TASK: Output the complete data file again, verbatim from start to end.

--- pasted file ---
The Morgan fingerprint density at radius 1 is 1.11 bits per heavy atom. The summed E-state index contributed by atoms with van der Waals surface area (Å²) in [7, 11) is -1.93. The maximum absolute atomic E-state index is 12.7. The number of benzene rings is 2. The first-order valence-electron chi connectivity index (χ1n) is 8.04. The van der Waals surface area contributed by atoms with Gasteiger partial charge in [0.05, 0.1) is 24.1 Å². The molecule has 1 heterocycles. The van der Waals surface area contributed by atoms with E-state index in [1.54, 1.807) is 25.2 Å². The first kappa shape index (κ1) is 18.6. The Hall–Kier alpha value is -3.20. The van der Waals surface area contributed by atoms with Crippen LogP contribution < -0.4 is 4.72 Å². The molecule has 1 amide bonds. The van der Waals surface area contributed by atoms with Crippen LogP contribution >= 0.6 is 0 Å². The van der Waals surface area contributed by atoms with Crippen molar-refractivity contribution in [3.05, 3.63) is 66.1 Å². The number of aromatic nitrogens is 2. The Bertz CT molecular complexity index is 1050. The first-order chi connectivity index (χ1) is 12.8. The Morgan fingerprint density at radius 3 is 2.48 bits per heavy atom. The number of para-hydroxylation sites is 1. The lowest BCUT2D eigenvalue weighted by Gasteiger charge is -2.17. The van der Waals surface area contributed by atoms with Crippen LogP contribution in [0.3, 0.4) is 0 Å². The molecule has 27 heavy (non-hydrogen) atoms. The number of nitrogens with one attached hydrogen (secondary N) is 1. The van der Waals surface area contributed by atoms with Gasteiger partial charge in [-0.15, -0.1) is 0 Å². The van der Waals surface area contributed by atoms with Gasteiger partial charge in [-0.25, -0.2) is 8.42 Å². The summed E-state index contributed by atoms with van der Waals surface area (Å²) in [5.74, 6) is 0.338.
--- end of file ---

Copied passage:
The Morgan fingerprint density at radius 1 is 1.11 bits per heavy atom. The summed E-state index contributed by atoms with van der Waals surface area (Å²) in [7, 11) is -1.93. The maximum absolute atomic E-state index is 12.7. The number of benzene rings is 2. The first-order valence-electron chi connectivity index (χ1n) is 8.04. The van der Waals surface area contributed by atoms with Gasteiger partial charge in [0.05, 0.1) is 24.1 Å². The molecule has 1 heterocycles. The van der Waals surface area contributed by atoms with E-state index in [1.54, 1.807) is 25.2 Å². The first kappa shape index (κ1) is 18.6. The Hall–Kier alpha value is -3.20. The van der Waals surface area contributed by atoms with Crippen LogP contribution < -0.4 is 4.72 Å². The molecule has 1 amide bonds. The van der Waals surface area contributed by atoms with Crippen LogP contribution >= 0.6 is 0 Å². The van der Waals surface area contributed by atoms with Crippen molar-refractivity contribution in [3.05, 3.63) is 66.1 Å². The number of aromatic nitrogens is 2. The Bertz CT molecular complexity index is 1050. The first-order chi connectivity index (χ1) is 12.8. The Morgan fingerprint density at radius 3 is 2.48 bits per heavy atom. The number of para-hydroxylation sites is 1. The lowest BCUT2D eigenvalue weighted by Gasteiger charge is -2.17. The van der Waals surface area contributed by atoms with Crippen LogP contribution in [0.3, 0.4) is 0 Å². The molecule has 27 heavy (non-hydrogen) atoms. The number of nitrogens with one attached hydrogen (secondary N) is 1. The van der Waals surface area contributed by atoms with Gasteiger partial charge in [-0.15, -0.1) is 0 Å². The van der Waals surface area contributed by atoms with Gasteiger partial charge in [-0.25, -0.2) is 8.42 Å². The summed E-state index contributed by atoms with van der Waals surface area (Å²) in [5.74, 6) is 0.338.